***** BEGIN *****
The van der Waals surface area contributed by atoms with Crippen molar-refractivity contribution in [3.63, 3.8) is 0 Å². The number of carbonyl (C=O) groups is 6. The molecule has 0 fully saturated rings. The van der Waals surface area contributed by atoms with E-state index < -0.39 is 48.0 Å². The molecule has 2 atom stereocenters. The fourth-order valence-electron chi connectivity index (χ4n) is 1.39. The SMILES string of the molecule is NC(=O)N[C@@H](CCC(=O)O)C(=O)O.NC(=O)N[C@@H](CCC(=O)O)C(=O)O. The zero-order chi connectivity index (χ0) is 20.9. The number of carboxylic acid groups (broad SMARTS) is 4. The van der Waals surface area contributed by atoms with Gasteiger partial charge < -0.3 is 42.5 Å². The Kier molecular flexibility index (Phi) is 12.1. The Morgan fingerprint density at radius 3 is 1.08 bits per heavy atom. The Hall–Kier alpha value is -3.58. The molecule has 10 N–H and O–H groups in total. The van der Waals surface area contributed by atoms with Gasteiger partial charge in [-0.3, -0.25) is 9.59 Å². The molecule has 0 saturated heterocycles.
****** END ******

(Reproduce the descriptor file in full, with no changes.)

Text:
The van der Waals surface area contributed by atoms with Crippen molar-refractivity contribution in [3.63, 3.8) is 0 Å². The number of carbonyl (C=O) groups is 6. The molecule has 0 fully saturated rings. The van der Waals surface area contributed by atoms with E-state index < -0.39 is 48.0 Å². The molecule has 2 atom stereocenters. The fourth-order valence-electron chi connectivity index (χ4n) is 1.39. The SMILES string of the molecule is NC(=O)N[C@@H](CCC(=O)O)C(=O)O.NC(=O)N[C@@H](CCC(=O)O)C(=O)O. The zero-order chi connectivity index (χ0) is 20.9. The number of carboxylic acid groups (broad SMARTS) is 4. The van der Waals surface area contributed by atoms with Gasteiger partial charge < -0.3 is 42.5 Å². The Kier molecular flexibility index (Phi) is 12.1. The Morgan fingerprint density at radius 3 is 1.08 bits per heavy atom. The Hall–Kier alpha value is -3.58. The molecule has 10 N–H and O–H groups in total. The van der Waals surface area contributed by atoms with Gasteiger partial charge in [-0.3, -0.25) is 9.59 Å². The molecule has 0 saturated heterocycles.